• OMum22 August 7, 2012 at 6:15 pm #

      Kofi, thanks for stopping by and commenting. I agree with you completely – Ignacio Estrada’s saying summarizes it best I think – If a child can’t learn the way we teach, maybe we should teach the way the learn.

  2. Kathryn August 6, 2012 at 1:11 pm #

    http://www.onetwotiemyshoe.com/about#video
    My son’s therapist saw these and we have been trying a modified version. Only drawback I see is losing the pieces once they are untied.

    • OMum22 August 7, 2012 at 6:16 pm #

      Thank you Kathryn – I’ve received a number of additional recommendations, tips and resources like yours which I will be updated the post with.

  3. weareadapted (@weareadapted) August 6, 2012 at 11:48 pm #

    My son has Fragile-X and we have developed an award winning app to help with his language. A while ago we met with a work terapeut who used our app for instructions such as tying shoe laces and preparing a smoothie.

    Now, everything we have done so far is in Swedish, but only a couple of hours ago we released an update to App Store supporting 10 languages except for Swedish.

    Here is a Google translated version of a blog post describing how the app is used for instructions.

    http://translate.google.com/translate?hl=en&sl=sv&tl=en&u=http%3A%2F%2Fweareadapted.tumblr.com%2Fpost%2F26920939914%2Fatt-anvanda-om-en-bild-for-enklare-instruktioner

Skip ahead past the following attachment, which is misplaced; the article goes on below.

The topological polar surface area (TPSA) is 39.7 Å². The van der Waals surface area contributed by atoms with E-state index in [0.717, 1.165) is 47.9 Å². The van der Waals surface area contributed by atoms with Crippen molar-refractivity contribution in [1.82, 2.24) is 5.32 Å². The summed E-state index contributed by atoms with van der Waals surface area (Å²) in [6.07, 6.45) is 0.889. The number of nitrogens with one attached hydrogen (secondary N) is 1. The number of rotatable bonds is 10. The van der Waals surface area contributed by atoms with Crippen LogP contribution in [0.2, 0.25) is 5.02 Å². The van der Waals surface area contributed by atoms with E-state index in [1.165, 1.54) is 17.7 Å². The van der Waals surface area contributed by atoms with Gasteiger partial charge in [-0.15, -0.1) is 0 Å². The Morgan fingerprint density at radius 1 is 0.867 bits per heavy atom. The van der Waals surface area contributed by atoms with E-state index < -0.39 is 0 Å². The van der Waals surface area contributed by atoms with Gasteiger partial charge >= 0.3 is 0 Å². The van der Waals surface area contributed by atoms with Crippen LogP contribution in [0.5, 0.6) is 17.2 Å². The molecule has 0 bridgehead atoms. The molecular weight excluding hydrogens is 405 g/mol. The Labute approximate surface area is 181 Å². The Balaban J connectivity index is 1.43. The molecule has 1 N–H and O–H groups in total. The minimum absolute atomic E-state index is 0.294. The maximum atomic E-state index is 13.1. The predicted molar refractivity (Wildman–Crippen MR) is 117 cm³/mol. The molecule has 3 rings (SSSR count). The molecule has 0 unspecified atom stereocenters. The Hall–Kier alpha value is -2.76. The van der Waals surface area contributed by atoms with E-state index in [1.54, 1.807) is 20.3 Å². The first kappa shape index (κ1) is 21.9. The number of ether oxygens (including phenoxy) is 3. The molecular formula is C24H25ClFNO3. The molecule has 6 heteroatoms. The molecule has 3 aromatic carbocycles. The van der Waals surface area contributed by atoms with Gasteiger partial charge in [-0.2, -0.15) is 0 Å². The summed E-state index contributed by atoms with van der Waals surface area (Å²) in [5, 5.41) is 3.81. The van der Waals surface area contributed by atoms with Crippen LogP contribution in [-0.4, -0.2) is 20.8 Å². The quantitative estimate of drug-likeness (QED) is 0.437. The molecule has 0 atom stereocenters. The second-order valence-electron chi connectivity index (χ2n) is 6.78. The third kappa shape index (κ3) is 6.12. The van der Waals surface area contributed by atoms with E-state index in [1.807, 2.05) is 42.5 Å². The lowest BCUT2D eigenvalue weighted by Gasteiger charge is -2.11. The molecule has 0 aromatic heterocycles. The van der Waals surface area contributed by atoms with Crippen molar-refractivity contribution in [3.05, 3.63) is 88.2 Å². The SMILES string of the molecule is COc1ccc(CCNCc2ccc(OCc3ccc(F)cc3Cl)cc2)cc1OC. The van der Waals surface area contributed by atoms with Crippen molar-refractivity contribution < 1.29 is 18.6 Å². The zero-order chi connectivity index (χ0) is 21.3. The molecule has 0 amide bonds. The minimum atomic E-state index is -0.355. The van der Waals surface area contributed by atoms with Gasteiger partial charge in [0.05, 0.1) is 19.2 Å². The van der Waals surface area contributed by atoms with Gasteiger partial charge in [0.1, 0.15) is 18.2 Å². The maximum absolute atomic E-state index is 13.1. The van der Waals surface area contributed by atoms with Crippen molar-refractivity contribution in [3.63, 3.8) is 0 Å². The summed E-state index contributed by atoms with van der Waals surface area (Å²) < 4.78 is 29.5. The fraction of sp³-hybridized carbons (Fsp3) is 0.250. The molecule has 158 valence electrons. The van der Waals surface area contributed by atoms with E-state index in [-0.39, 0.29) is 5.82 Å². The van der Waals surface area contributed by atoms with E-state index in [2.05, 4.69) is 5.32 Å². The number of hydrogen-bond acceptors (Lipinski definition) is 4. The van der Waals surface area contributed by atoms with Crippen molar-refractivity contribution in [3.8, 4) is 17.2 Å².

If anyone wants to try the app it is found at http://itunes.apple.com/en/app/om-en-bild/id526365139.

    Thank you for a nice site!

    Best regards,
    .daniel, co-founder
    ————–
    adapted
    http://www.adapted.se/index-en.html
    http://www.twitter.com/weareadapted
    http://www.facebook.com/weareadapted

    • OMum22 August 7, 2012 at 6:17 pm #

      Thank you so much for stopping by and sharing your app with us. I wish you further success with it!

  4. Sarah September 9, 2012 at 1:00 pm #

    Using educational devices such as the Tebby Tie can help along the way. Also be silly and use some funny songs. This will make it easier for the kid to remember the steps.

Trackbacks/Pingbacks

  1. Shoe Tying and Handwriting for Children with Autism and Special Needs — Chicago Play Project - August 6, 2012

    [...] or a social story. Try using the simple Pages app to make one quickly. You might check out this blog post  from Smallbutkindamighty on Teaching Kids Shoe Tying and includes a link to a review of a new App [...]

Leave a Reply

Fill in your details below or click an icon to log in:

WordPress.com Logo

You are commenting using your WordPress.com account. Log Out / Change )

Twitter picture

You are commenting using your Twitter account. Log Out / Change )

Facebook photo

You are commenting using your Facebook account. Log Out / Change )

Google+ photo

You are commenting using your Google+ account. Log Out / Change )

Connecting to %s

Follow

Get every new post delivered to your Inbox.

%d bloggers like this: